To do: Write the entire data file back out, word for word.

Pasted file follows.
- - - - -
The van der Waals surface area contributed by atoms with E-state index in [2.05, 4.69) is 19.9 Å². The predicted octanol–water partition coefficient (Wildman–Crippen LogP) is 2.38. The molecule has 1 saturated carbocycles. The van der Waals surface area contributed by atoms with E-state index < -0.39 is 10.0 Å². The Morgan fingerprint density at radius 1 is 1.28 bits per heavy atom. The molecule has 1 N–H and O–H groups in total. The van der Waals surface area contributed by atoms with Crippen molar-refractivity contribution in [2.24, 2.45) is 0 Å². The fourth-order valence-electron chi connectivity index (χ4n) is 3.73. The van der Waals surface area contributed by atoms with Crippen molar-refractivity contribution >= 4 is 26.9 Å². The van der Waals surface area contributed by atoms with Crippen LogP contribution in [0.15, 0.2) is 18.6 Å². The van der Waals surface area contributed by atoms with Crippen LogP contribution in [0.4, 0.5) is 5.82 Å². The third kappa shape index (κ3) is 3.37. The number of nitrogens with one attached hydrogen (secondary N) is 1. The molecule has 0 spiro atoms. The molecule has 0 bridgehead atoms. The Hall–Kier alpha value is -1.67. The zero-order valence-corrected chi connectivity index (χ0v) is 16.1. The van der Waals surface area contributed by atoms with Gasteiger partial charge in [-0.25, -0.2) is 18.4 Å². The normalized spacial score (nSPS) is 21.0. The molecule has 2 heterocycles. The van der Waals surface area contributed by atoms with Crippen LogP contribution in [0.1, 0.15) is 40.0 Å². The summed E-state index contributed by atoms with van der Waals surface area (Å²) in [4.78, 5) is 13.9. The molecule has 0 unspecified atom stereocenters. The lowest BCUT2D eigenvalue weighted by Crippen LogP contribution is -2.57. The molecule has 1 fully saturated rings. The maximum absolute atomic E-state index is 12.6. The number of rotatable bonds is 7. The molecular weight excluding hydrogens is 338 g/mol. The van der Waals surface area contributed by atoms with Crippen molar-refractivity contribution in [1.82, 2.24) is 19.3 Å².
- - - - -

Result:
The van der Waals surface area contributed by atoms with E-state index in [2.05, 4.69) is 19.9 Å². The predicted octanol–water partition coefficient (Wildman–Crippen LogP) is 2.38. The molecule has 1 saturated carbocycles. The van der Waals surface area contributed by atoms with E-state index < -0.39 is 10.0 Å². The Morgan fingerprint density at radius 1 is 1.28 bits per heavy atom. The molecule has 1 N–H and O–H groups in total. The van der Waals surface area contributed by atoms with Crippen molar-refractivity contribution in [2.24, 2.45) is 0 Å². The fourth-order valence-electron chi connectivity index (χ4n) is 3.73. The van der Waals surface area contributed by atoms with Crippen molar-refractivity contribution >= 4 is 26.9 Å². The van der Waals surface area contributed by atoms with Crippen LogP contribution in [0.15, 0.2) is 18.6 Å². The van der Waals surface area contributed by atoms with Crippen LogP contribution in [0.4, 0.5) is 5.82 Å². The third kappa shape index (κ3) is 3.37. The number of nitrogens with one attached hydrogen (secondary N) is 1. The molecule has 0 spiro atoms. The molecule has 0 bridgehead atoms. The Hall–Kier alpha value is -1.67. The zero-order valence-corrected chi connectivity index (χ0v) is 16.1. The van der Waals surface area contributed by atoms with Gasteiger partial charge in [-0.25, -0.2) is 18.4 Å². The normalized spacial score (nSPS) is 21.0. The molecule has 2 heterocycles. The van der Waals surface area contributed by atoms with Crippen LogP contribution in [0.1, 0.15) is 40.0 Å². The summed E-state index contributed by atoms with van der Waals surface area (Å²) in [4.78, 5) is 13.9. The molecule has 0 unspecified atom stereocenters. The lowest BCUT2D eigenvalue weighted by Crippen LogP contribution is -2.57. The molecule has 1 fully saturated rings. The maximum absolute atomic E-state index is 12.6. The number of rotatable bonds is 7. The molecular weight excluding hydrogens is 338 g/mol. The van der Waals surface area contributed by atoms with Crippen molar-refractivity contribution in [1.82, 2.24) is 19.3 Å².